County Assessor Tisha Hampton asks for new member on excise board
Before the Logan County Commissioners addressed the agenda concerning the Excise/Equalization board in their latest meeting, County Assessor Tisha Hampton read from a prepared statement during open comments from citizens. Hampton said the current excise board publicly opposed of her lowering the real property tax assessment ratio.
For video reference, see video past this story. This topic begins at 3:35 into the meeting.
“It has come to my attention that the current incumbent excise board publicly expressed opposition to the lowering of the tax rate,” Hampton said. “I am going to ask each member off the commissioners to appoint a new excise board member, who will support tax fairness and who will stand with the people, because I believe we should start with a fair and balance board. One that represents all the people of Logan County.”
The excise board is comprised of three positions in the county. The District Judge appoints the District One position, the Oklahoma Tax Commission/State Senator appoints District Two and the Board of County Commissioners appoints District 3.
Currently, Kenny Davis holds the district one position, Marilyn Branch sits in the district two seat and John Pfeiffer sits in district three.
During the meeting it was determined that the commissioners, by law, do not have to go through the application program to seat the open position and can simply reappoint the sitting member. Each commissioner agreed not accepting applications would not be the proper action.
County Clerk Troy Cole clarified that the excise board does not determine the assessment values, but that is a decision of the assessor. The excise board does not have the authority to raise or lower the assessment taxes.
Announced on the last day in Dec. 2013, Hampton lowered the property tax from 12 to 11 percent. She is the first county assessor in Oklahoma to lower the assessment ratio since the state question was approved in 1996. Related story: Logan County property taxes set to fall by 8 percent
The tax decrease lowered the amount of tax money for the Guthrie, Coyle, Crescent and Mulhall school districts beginning with the 2014-15 school year. Along with the public schools, county rural fire departments, the Logan County Sheriff’s Office, County Commissioners, Meridian Vo-Tech and Francis Tuttle also received the lowered tax dollar amounts.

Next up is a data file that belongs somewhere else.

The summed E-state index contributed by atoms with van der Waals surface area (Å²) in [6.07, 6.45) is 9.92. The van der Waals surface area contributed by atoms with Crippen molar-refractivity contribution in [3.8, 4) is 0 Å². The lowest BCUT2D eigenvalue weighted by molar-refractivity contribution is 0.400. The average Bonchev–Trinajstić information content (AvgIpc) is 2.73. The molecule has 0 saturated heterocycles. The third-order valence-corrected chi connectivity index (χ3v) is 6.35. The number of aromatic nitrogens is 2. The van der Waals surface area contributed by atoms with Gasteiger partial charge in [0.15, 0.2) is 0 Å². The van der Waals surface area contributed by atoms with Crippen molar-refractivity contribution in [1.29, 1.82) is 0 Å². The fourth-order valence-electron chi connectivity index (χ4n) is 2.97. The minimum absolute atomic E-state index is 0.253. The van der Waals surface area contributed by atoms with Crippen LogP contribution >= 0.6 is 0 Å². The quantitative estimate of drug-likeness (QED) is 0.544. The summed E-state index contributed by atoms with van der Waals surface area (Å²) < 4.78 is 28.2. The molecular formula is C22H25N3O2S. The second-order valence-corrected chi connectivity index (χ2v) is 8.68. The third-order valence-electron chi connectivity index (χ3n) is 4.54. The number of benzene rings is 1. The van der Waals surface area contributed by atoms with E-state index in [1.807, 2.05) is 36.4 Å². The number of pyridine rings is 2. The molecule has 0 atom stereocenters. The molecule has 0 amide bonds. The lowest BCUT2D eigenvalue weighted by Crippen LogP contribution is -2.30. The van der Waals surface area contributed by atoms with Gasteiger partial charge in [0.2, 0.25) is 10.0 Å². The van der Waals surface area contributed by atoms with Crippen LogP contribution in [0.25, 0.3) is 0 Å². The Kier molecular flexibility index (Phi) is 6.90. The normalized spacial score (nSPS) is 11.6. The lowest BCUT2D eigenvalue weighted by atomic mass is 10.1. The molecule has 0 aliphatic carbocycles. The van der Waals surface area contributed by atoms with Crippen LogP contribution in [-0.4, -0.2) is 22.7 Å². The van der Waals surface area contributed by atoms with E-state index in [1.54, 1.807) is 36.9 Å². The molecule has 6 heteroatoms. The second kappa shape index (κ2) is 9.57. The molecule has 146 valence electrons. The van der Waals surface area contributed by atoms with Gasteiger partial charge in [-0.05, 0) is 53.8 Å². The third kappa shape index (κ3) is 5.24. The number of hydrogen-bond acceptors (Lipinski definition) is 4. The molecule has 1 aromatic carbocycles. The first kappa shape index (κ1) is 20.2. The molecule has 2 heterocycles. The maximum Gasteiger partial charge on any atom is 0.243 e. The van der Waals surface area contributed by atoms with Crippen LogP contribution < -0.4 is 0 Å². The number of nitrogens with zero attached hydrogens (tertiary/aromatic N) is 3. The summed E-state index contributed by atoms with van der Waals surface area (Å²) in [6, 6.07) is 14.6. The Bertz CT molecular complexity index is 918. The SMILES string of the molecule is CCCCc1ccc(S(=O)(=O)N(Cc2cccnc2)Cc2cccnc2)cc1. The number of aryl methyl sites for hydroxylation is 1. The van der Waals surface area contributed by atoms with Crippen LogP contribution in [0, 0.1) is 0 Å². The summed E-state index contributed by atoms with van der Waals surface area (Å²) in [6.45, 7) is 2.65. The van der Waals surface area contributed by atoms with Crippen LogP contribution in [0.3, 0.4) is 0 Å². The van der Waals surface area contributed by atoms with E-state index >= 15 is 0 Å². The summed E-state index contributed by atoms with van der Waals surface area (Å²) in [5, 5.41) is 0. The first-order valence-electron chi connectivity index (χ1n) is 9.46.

“There has been a great amount of opposition for that decision. Despite that opposition, it was the right thing to do for the people of Logan County and it is my belief that at least one member of the excise board should reflect this sentiment,” Hampton said.
District 3 County Commissioner Monty Piercy said he did not want to debate the topic, but said “would we really kick someone off the board for having an opinion?”
County resident Dax Ewbank, sitting next to Hampton, shared his public comments by saying, “If we are going to have an excise board that is suspect in that regard, particularly with recent votes we have had in Logan County with regard to raising taxes, the will of the people was made known in southern Logan County – a definite voice about that.”
“And if the county commissioners don’t want to take that into effect then southern Logan County may come into effect for your job too. It’s our property, it’s not your property,” Ewbank concluded with.
Hampton continued from the printed paper, “I take my job very serious as the Logan County Assessor. I believe very strongly in tax assessment fairness for all. It was unfair for the people living in southern Logan County on the north side of Waterloo to pay a higher tax for the same services of the people living on the south side of Waterloo road. It was unfair to all the property owners in Logan County to be forced to pay a higher tax than the surrounding counties.”
The commissioners agreed to take applications for the four-year term and possibly take action to appoint the excise tax board member at the March 2 board meeting.
Hampton: Schools have received millions
During the appointment conversation, Hampton shared that the lowering of the tax has not damaged the schools.
“As far as lowering the tax and lowering the amount of revenue – it’s been very slight because the petroleum that we put on has really balanced that out. Their money has not been lowered a lot. The schools has received millions that they hadn’t received before because of the new petroleum that has been put on. So, I looked at both sides before I lowered that. I did not want to hurt the schools, I wanted to help the people and I wanted to do what is right.”